G.K. Chesterton walks us through the ABCs
Just one verse each day.
“He saw things we don’t see,” Peter Kreeft writes in the foreword of ABCs of the Christian Life by G. K. Chesterton, a book recently released by Ave Maria Press. “[T]hat is why we desperately need him here in the country of the blind.”
“He seems crazy,” Kreeft continues, “only because he is the sanest inhabitant in our global insane asylum. In an age where common sense is the uncommonest of commodities, he is the Uncommon Man. His works are the Uncommonest Manifesto.”
“He has the reputation of tying us up in knots,” Kreeft says:
but this is exactly wrong, for he is only untying the knots we have tied ourselves into. He has the reputation of being a paradox-mongerer, but this is exactly wrong, for he is only showing us the simple truth, like the little boy in “The Emperor’s New Clothes.” He shows us that what seems to us outrageously paradoxical is in fact simple truth, and what we see as simple truth is in fact outrageously paradoxical. That’s the real paradox.
Jon M. Sweeney, executive editor for trade books at Ave Maria Press, and author of several books including When Saint Francis Saved the Church, talks about Chesterton and the ABCs.
Kathryn Jean Lopez: How can Chesterton help us see clearer and help Christians be better Christians?
Jon M. Sweeney: Gilbert Keith Chesterton thinks so clearly and speaks simply. That’s what many of us love about him. We find so appealing the way that he speaks plainly, and often hiliariously, on complex subjects. His gift is also to refocus us on what’s most important, and this is how he helps us be better Christians: refocusing us on the essentials of being faithful to Christ, to Church, to each other.
Lopez: What is paradoxical about Chesterton? What made him the “Prince of Paradox”?
Sweeney: He shows us that life is full of paradoxes — but then, he demonstrates how those paradoxes that easily trip us up, actually reveal the deepest truths.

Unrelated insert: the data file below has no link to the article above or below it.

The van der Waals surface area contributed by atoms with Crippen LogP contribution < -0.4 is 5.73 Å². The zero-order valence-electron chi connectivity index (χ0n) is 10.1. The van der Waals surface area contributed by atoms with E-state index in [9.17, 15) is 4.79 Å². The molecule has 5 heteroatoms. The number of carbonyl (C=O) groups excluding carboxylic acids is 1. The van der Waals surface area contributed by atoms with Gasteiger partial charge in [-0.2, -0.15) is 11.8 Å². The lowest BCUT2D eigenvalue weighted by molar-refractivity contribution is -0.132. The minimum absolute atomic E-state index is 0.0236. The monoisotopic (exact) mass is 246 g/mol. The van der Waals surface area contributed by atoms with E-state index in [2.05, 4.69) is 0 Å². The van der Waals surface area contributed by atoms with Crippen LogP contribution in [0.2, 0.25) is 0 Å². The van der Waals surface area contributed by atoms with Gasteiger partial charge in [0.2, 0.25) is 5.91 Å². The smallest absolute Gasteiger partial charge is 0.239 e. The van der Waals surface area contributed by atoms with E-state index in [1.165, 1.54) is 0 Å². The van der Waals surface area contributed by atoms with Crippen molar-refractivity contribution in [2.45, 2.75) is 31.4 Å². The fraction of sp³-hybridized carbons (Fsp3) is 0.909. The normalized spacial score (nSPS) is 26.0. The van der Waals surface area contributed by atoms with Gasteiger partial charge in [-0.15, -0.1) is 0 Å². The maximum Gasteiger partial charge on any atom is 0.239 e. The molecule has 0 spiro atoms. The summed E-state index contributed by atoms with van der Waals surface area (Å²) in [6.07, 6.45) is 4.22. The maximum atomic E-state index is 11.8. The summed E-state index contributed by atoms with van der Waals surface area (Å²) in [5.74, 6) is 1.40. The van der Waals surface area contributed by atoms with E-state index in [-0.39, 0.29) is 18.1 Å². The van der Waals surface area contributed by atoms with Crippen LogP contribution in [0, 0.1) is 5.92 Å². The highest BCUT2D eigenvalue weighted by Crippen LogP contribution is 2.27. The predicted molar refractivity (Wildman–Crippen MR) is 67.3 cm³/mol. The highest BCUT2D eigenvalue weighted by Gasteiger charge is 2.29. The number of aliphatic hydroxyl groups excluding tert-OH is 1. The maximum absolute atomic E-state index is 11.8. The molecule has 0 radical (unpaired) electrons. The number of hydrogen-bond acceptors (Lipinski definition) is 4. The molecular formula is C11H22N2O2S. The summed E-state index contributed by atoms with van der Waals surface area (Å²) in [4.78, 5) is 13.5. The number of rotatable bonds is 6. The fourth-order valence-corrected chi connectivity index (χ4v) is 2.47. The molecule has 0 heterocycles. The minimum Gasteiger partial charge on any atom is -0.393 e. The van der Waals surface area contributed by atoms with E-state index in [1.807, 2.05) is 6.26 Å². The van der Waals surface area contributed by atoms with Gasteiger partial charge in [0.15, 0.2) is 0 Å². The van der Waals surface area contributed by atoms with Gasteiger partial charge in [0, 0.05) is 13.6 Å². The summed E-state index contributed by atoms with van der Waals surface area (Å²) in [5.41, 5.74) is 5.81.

Lopez: You yourself have written about St. Francis. What’s Chesterton’s insight on him that can help all of us be more Christian?
Sweeney: GKC has the uncanny ability to get right to the heart of things, and he does this in his beautiful little book about St. Francis. Again and again he shows the reader that Francis was a faithful son of the Church, a rebel against the ways of the world, and a friend to others first and foremost.
Lopez: Why would you include a chapter on heretics?
Sweeney: GKC wrote and spoke often about heretics. This is an example of his use of paradox to communicate deep truths about what it means to be faithful. GKC found in the heretic those paradoxes, often simple mistakes, and he encourages readers of any time or age to avoid the same sort of paradoxical mistakes.
Lopez: What can Chesterton possibly convey about sex to bring some clarity or help to the world today?
Sweeney: Well, you’ll have to read that chapter! ABCs of the Christian Life offers a short essay by GKC for every letter of the alphabet, and “X” is given to Sex. Here, I’ll tease you with what he has to say with this sentence: “The moment sex ceases to be a servant it becomes a tyrant.” There’s that prince of paradox again!
Lopez: Why include chapters on insanity and suicidal thinking?
Sweeney: The reason for this was because both topics were “hot button” issues, often discussed, during GKC’s day. Philosophers, clergy, and broadcasters (as they call radio and television people in England) discussed these things frequently and openly. I think it was World War I that brought both subjects to the forefront of everyday life and discussion. Well, we at Ave Maria thought that such subjects are still important today.
Lopez: What’s your favorite letter of the ABCs according to Chesterton?
Sweeney: How could I not say “F” for St. Francis? I love how GKC characterizes Francis’ responses to the Spirit in his life. I like that GKC puts a proper value, for instance, on this: “About everything St. Francis did there was something that was in a good sense childish, and even in a good sense willful. He threw himself into things abruptly, as if they had just occurred to him.” Chesterton had no patience for ruminating philosophers or theologians who make things too complicated. The response of faith is, ultimately, rather simple.